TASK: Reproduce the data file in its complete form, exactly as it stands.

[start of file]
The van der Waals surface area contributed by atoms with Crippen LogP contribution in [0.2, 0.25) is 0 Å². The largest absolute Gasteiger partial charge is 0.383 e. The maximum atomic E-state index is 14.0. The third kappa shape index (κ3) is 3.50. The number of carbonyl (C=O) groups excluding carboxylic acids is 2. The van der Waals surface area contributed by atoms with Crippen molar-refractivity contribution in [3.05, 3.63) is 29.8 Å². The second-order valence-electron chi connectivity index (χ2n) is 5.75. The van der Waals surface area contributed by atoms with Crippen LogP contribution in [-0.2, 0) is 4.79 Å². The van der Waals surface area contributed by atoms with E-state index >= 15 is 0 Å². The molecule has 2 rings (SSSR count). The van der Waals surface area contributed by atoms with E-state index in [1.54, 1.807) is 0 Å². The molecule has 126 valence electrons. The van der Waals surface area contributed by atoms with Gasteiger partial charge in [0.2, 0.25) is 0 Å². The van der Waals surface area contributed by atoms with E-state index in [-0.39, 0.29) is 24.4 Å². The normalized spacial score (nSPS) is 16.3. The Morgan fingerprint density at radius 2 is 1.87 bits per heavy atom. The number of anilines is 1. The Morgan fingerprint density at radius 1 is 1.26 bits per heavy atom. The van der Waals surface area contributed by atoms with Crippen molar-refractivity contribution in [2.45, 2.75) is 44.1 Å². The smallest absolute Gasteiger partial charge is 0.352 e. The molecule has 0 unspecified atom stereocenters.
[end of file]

The van der Waals surface area contributed by atoms with Crippen LogP contribution in [0.2, 0.25) is 0 Å². The largest absolute Gasteiger partial charge is 0.383 e. The maximum atomic E-state index is 14.0. The third kappa shape index (κ3) is 3.50. The number of carbonyl (C=O) groups excluding carboxylic acids is 2. The van der Waals surface area contributed by atoms with Crippen molar-refractivity contribution in [3.05, 3.63) is 29.8 Å². The second-order valence-electron chi connectivity index (χ2n) is 5.75. The van der Waals surface area contributed by atoms with Crippen LogP contribution in [-0.2, 0) is 4.79 Å². The van der Waals surface area contributed by atoms with E-state index >= 15 is 0 Å². The molecule has 2 rings (SSSR count). The van der Waals surface area contributed by atoms with E-state index in [1.54, 1.807) is 0 Å². The molecule has 126 valence electrons. The van der Waals surface area contributed by atoms with Gasteiger partial charge in [0.2, 0.25) is 0 Å². The van der Waals surface area contributed by atoms with E-state index in [-0.39, 0.29) is 24.4 Å². The normalized spacial score (nSPS) is 16.3. The Morgan fingerprint density at radius 2 is 1.87 bits per heavy atom. The number of anilines is 1. The Morgan fingerprint density at radius 1 is 1.26 bits per heavy atom. The van der Waals surface area contributed by atoms with Crippen molar-refractivity contribution in [2.45, 2.75) is 44.1 Å². The smallest absolute Gasteiger partial charge is 0.352 e. The molecule has 0 unspecified atom stereocenters.